In the artist statement, Pantall expresses: “When Isabel was a baby I had a dream. In the dream it was Christmas. We lived above a pub in a single room crammed with old pub furniture. In one corner was a Christmas tree. It had real candles, all of which were balanced precariously on the tree’s branches. It also had electric lights which were plugged into the socket using bare, sparking wires. And instead of sitting in a bowl of water, it sat in a bowl of acid.
That sense of morbidity, claustrophobia, and anxiety is at the heart of All Quiet on the Home Front. It is a reflection of the fears that sat deep within me all when I became a parent; the fear of my daughter’s death, my wife’s death, my own death, and my built-in obsolescence and redundancy as a parent. To escape this claustrophobia, I took Isabel outside into the landscapes around our home in Bath. The woods of Brown’s Folly, growing out of the contours of an old stone mine, the scrappy BMX track built on the banks of the River Avon, and the Celtic settlement of Solsbury Hill became our playground, places where we escaped the confines of a stultified life lived between four walls. These are the landscapes where both Isabel and I found ourselves and this book tells that story. It’s a series of landscapes, it’s the story of becoming a child and becoming a father. It’s the story of growing up and growing old. It’s a self-portrait.”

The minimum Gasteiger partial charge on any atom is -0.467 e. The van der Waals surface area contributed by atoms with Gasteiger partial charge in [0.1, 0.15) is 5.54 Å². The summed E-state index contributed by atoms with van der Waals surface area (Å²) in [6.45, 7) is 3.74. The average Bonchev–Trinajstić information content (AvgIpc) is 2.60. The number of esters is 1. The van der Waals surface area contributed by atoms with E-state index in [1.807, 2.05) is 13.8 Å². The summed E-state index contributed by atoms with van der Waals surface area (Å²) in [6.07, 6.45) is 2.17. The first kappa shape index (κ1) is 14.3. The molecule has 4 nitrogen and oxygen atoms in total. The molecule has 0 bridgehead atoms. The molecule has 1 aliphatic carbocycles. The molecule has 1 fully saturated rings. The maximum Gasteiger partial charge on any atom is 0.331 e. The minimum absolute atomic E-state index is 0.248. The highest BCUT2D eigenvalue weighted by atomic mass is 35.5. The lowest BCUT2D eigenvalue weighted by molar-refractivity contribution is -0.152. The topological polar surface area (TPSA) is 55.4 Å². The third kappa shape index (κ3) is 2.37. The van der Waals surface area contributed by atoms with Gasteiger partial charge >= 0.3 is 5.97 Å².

Colin Pantall is a writer, lecturer and photographer based in Bath, England. His photographic work focusses on his immediate domestic environment. All Quiet on the Home Front is his first photobook, one of a quartet of books that look at how the personal, environmental and historical intersect with family histories. The second in this series will be published later this year.